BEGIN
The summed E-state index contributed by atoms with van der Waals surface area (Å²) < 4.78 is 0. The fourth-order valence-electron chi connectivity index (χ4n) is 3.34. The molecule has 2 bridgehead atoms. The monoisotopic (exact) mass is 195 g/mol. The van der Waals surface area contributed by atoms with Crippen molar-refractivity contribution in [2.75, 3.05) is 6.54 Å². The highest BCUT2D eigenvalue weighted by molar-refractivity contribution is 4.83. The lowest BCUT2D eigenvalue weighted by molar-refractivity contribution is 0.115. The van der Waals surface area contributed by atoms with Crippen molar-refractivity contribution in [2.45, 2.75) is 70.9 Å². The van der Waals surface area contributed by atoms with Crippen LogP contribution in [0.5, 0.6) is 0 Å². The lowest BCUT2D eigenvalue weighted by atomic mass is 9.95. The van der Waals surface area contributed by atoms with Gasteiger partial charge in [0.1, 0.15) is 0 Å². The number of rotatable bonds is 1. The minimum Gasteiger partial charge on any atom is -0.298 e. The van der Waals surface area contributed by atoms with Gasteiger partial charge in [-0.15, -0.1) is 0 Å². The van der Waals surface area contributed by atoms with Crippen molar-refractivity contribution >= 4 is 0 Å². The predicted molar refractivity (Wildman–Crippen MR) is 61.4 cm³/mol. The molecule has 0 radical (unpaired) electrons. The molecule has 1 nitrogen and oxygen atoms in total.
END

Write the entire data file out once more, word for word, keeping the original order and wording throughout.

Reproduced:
The summed E-state index contributed by atoms with van der Waals surface area (Å²) < 4.78 is 0. The fourth-order valence-electron chi connectivity index (χ4n) is 3.34. The molecule has 2 bridgehead atoms. The monoisotopic (exact) mass is 195 g/mol. The van der Waals surface area contributed by atoms with Crippen molar-refractivity contribution in [2.75, 3.05) is 6.54 Å². The highest BCUT2D eigenvalue weighted by molar-refractivity contribution is 4.83. The lowest BCUT2D eigenvalue weighted by molar-refractivity contribution is 0.115. The van der Waals surface area contributed by atoms with Crippen molar-refractivity contribution in [2.45, 2.75) is 70.9 Å². The van der Waals surface area contributed by atoms with Crippen LogP contribution in [0.5, 0.6) is 0 Å². The lowest BCUT2D eigenvalue weighted by atomic mass is 9.95. The van der Waals surface area contributed by atoms with Gasteiger partial charge in [0.1, 0.15) is 0 Å². The number of rotatable bonds is 1. The minimum Gasteiger partial charge on any atom is -0.298 e. The van der Waals surface area contributed by atoms with Gasteiger partial charge in [-0.15, -0.1) is 0 Å². The van der Waals surface area contributed by atoms with Crippen molar-refractivity contribution >= 4 is 0 Å². The predicted molar refractivity (Wildman–Crippen MR) is 61.4 cm³/mol. The molecule has 0 radical (unpaired) electrons. The molecule has 1 nitrogen and oxygen atoms in total.